A novel, dynamic pattern-based analysis of NF-κB binding during the priming phase of liver regeneration reveals switch-like functional regulation of target genes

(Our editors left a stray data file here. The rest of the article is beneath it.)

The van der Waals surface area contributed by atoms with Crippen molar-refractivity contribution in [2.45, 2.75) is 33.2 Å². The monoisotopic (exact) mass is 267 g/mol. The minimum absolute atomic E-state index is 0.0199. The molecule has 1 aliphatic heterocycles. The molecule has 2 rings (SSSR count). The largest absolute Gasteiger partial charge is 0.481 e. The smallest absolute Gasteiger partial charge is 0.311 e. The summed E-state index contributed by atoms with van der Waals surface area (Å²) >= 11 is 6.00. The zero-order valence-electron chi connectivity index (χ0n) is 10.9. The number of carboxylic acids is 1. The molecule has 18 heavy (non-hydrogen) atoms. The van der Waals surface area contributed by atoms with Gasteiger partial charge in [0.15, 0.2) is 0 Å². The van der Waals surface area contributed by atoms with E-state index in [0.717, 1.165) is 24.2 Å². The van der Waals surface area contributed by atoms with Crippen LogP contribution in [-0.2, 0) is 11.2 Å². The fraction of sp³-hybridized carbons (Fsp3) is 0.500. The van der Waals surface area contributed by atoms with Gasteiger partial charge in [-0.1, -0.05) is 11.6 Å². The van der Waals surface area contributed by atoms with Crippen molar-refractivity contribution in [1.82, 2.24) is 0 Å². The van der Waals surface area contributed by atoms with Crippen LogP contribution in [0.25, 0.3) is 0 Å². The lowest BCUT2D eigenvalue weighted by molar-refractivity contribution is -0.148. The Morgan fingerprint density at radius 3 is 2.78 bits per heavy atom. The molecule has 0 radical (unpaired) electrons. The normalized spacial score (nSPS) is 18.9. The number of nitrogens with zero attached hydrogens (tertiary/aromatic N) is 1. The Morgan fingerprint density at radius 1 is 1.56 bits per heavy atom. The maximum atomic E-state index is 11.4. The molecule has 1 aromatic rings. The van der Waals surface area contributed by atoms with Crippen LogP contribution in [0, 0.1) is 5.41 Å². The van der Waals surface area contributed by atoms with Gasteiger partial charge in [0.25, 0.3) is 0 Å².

Following partial hepatectomy, a coordinated series of molecular events occurs to regulate hepatocyte entry into the cell cycle to recover lost mass. In rats during the first 6 h following resection, hepatocytes are primed by a tightly controlled cytokine response to prepare hepatocytes to begin replication. Although it appears to be a critical element driving regeneration, the cytokine response to resection has not yet been fully characterized. Specifically, the role of one of the key response elements to cytokine signaling (NF-κB) remains incompletely characterized. In this study, we present a novel, genome-wide, pattern-based analysis characterizing NF-κB binding during the priming phase of liver regeneration. We interrogated the dynamic regulation of priming by NF-κB through categorizing NF-κB binding in different temporal profiles: immediate sustained response, early transient response, and delayed response to partial hepatectomy. We then identified functional regulation of NF-κB binding by relating the temporal response profile to differential gene expression. We found that NF-κB bound genes govern negative regulation of cell growth and inflammatory response immediately following hepatectomy. NF-κB also transiently regulates genes responsible for lipid biosynthesis and transport as well as induction of apoptosis following hepatectomy. By the end of the priming phase, NF-κB regulation of genes involved in inflammatory response, negative regulation of cell death, and extracellular structure organization became prominent. These results suggest that NF-κB regulates target genes through binding and unbinding in immediate, transient, and delayed patterns. Such dynamic switch-like patterns of NF-κB binding may govern different functional transitions that drive the onset of regeneration.

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